5. In disregard of the rule of law, he knowingly misused the executive power by interfering with agencies of the executive branch, including the Federal Bureau of Investigation, the Criminal Division, and the Office of Watergate Special Prosecution Force, of the Department of Justice, and the Central Intelligence Agency, in violation of his duty to take care that the laws be faithfully executed.

In all of this, Richard M. Nixon has acted in a manner contrary to his trust as President and subversive of constitutional government, to the great prejudice of the cause of law and justice and to the manifest injury of the people of the United States.

Wherefore Richard M. Nixon, by such conduct, warrants impeachment and trial, and removal from office.

Article 3

In his conduct of the office of President of the United States, Richard M. Nixon, contrary to his oath faithfully to execute the office of President of the United States and, to the best of his ability, preserve, protect, and defend the Constitution of the United States, and in violation of his constitutional duty to take care that the laws be faithfully executed, has failed without lawful cause or excuse to produce papers and things as directed by duly authorized subpoenas issued by the Committee on the Judiciary of the House of Representatives on April 11, 1974, May 15, 1974, May 30, 1974, and June 24, 1974, and willfully disobeyed such subpoenas. The subpoenaed papers and things were deemed necessary by the Committee in order to resolve by direct evidence fundamental, factual questions relating to Presidential direction, knowledge or approval of actions demonstrated by other evidence to be substantial grounds for impeachment of the President. In refusing to produce these papers and things Richard M. Nixon, substituting his judgment as to what materials were necessary for the inquiry, interposed the powers of the Presidency against the the lawful subpoenas of the House of Representatives, thereby assuming to himself functions and judgments necessary to the exercise of the sole power of impeachment vested by the Constitution in the House of Representatives.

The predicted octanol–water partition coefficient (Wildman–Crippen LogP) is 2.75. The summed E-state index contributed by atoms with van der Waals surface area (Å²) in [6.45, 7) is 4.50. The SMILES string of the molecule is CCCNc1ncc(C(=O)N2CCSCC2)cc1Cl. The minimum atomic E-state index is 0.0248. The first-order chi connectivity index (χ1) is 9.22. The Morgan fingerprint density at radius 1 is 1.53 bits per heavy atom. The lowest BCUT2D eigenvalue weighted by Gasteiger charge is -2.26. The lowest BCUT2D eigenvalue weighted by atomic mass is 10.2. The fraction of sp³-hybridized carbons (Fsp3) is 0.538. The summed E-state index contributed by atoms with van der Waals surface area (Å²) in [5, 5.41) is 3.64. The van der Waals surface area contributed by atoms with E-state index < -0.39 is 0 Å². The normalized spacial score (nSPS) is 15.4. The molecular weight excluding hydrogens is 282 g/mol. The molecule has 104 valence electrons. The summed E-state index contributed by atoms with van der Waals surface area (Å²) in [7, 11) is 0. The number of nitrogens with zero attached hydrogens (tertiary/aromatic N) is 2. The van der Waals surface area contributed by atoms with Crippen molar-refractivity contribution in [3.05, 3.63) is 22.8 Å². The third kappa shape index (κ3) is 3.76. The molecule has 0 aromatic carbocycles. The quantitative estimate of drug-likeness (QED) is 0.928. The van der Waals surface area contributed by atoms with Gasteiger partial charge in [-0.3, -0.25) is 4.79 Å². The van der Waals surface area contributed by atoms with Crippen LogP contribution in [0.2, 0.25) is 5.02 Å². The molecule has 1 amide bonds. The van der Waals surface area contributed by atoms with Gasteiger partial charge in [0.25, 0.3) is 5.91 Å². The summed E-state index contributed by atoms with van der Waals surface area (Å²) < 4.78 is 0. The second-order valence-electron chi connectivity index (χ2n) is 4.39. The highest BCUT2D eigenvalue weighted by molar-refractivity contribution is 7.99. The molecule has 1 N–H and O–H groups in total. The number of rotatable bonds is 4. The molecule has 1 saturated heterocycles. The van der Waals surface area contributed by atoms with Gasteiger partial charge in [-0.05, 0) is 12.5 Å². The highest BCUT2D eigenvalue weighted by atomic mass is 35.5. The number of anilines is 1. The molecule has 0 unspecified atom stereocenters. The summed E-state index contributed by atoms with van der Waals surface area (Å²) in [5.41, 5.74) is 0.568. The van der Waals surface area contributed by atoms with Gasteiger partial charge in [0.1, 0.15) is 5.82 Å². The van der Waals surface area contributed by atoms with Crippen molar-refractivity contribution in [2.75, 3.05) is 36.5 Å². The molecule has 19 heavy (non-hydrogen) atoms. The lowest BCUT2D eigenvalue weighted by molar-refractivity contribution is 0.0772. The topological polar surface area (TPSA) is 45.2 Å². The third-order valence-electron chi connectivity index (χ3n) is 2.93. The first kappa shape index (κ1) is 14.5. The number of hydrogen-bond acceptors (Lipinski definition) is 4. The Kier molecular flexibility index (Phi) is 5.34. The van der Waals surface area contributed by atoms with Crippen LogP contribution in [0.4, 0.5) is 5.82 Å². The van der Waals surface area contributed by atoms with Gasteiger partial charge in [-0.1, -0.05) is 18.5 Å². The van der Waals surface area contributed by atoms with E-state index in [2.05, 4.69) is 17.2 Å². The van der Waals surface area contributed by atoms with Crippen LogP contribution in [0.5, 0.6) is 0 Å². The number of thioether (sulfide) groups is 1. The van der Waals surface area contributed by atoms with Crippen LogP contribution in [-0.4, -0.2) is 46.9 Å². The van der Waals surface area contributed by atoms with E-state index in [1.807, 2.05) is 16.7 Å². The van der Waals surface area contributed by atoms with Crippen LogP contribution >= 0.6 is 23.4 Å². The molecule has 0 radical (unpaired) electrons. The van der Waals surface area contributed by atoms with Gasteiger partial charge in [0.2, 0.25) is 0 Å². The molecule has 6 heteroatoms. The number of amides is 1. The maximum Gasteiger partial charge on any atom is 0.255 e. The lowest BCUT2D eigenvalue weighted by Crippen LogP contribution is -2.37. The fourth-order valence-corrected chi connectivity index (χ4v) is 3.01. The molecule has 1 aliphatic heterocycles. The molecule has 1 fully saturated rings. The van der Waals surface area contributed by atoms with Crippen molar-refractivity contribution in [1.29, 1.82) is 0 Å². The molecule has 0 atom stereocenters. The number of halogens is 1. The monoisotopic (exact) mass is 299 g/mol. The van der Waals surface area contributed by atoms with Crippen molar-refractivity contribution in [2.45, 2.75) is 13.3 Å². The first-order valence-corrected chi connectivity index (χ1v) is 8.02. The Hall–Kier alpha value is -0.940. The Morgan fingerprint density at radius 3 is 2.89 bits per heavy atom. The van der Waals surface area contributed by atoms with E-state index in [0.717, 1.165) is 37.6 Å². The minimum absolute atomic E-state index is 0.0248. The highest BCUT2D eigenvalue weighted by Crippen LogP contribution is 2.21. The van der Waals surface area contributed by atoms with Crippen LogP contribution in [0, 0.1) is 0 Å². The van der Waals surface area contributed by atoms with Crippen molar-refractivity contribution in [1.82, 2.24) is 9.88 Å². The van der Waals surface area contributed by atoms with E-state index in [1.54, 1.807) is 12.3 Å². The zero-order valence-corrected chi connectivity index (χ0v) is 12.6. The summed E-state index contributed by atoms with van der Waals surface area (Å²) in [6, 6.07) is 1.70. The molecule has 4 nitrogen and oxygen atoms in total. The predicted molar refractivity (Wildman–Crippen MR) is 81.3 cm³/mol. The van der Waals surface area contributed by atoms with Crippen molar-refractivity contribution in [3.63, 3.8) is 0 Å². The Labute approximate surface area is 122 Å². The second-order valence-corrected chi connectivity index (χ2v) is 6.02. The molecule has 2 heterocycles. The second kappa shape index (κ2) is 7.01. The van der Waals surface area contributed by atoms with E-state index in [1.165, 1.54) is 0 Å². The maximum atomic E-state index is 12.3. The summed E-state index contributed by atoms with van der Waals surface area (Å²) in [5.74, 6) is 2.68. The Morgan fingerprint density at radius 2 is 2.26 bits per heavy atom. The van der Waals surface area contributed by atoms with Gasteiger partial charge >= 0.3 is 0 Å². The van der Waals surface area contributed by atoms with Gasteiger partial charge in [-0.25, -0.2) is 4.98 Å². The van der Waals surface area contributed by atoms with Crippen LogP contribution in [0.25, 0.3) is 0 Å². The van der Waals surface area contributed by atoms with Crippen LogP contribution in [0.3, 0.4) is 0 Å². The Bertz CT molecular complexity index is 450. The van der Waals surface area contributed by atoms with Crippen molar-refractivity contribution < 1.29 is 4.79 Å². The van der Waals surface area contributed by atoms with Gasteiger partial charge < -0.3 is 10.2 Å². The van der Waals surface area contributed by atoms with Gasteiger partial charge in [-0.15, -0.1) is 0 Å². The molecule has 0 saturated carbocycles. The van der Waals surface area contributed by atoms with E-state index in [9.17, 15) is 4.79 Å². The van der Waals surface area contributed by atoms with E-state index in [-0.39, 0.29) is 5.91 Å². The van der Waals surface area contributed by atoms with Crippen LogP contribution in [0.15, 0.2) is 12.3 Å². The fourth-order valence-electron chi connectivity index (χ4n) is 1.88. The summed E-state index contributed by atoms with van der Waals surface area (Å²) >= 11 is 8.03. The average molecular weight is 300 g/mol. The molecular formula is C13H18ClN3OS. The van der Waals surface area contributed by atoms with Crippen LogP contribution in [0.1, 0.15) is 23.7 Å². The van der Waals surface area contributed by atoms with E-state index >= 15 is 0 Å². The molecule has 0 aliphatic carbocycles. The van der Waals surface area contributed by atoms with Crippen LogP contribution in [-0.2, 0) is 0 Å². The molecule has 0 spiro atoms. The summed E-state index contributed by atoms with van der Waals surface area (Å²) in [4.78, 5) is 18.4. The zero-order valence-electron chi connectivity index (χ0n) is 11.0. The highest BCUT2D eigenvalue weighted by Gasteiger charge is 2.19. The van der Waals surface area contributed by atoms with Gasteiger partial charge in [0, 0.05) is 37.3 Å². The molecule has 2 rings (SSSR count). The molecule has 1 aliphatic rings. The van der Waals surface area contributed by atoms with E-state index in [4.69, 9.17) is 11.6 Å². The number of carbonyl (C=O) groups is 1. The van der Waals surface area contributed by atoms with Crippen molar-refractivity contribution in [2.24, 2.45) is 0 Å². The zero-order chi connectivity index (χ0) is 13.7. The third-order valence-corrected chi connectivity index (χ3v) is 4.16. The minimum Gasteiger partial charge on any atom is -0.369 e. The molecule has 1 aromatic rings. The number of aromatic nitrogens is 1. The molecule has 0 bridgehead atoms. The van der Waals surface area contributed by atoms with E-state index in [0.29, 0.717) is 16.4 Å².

In all of this, Richard M. Nixon has acted in a manner contrary to his trust as President and subversive of constitutional government, to the great prejudice of the cause of law and justice, and to the manifest injury of the people of the United States.